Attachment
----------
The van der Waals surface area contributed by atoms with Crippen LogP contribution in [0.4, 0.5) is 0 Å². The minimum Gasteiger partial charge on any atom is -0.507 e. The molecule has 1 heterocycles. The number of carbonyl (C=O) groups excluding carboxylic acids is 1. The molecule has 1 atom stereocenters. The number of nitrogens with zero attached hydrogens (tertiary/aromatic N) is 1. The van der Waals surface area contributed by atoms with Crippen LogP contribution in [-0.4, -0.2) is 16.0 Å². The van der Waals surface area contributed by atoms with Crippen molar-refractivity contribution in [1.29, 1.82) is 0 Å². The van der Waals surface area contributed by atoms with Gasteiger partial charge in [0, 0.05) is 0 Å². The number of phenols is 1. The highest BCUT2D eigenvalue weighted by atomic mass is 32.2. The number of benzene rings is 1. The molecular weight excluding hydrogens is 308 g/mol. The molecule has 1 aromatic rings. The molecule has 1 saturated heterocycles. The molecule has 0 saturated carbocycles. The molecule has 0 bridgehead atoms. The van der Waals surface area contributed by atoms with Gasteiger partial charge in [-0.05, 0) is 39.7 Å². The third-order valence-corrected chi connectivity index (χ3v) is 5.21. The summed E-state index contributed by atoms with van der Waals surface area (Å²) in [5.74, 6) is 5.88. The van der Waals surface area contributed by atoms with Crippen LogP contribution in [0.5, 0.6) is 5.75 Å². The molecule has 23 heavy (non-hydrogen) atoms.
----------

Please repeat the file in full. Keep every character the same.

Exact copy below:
The van der Waals surface area contributed by atoms with Crippen LogP contribution in [0.4, 0.5) is 0 Å². The minimum Gasteiger partial charge on any atom is -0.507 e. The molecule has 1 heterocycles. The number of carbonyl (C=O) groups excluding carboxylic acids is 1. The molecule has 1 atom stereocenters. The number of nitrogens with zero attached hydrogens (tertiary/aromatic N) is 1. The van der Waals surface area contributed by atoms with Crippen LogP contribution in [-0.4, -0.2) is 16.0 Å². The van der Waals surface area contributed by atoms with Crippen molar-refractivity contribution in [1.29, 1.82) is 0 Å². The van der Waals surface area contributed by atoms with Gasteiger partial charge in [0, 0.05) is 0 Å². The number of phenols is 1. The highest BCUT2D eigenvalue weighted by atomic mass is 32.2. The number of benzene rings is 1. The molecular weight excluding hydrogens is 308 g/mol. The molecule has 1 aromatic rings. The molecule has 1 saturated heterocycles. The molecule has 0 saturated carbocycles. The molecule has 0 bridgehead atoms. The van der Waals surface area contributed by atoms with Gasteiger partial charge in [-0.05, 0) is 39.7 Å². The third-order valence-corrected chi connectivity index (χ3v) is 5.21. The summed E-state index contributed by atoms with van der Waals surface area (Å²) in [5.74, 6) is 5.88. The van der Waals surface area contributed by atoms with Crippen LogP contribution in [0.5, 0.6) is 5.75 Å². The molecule has 23 heavy (non-hydrogen) atoms.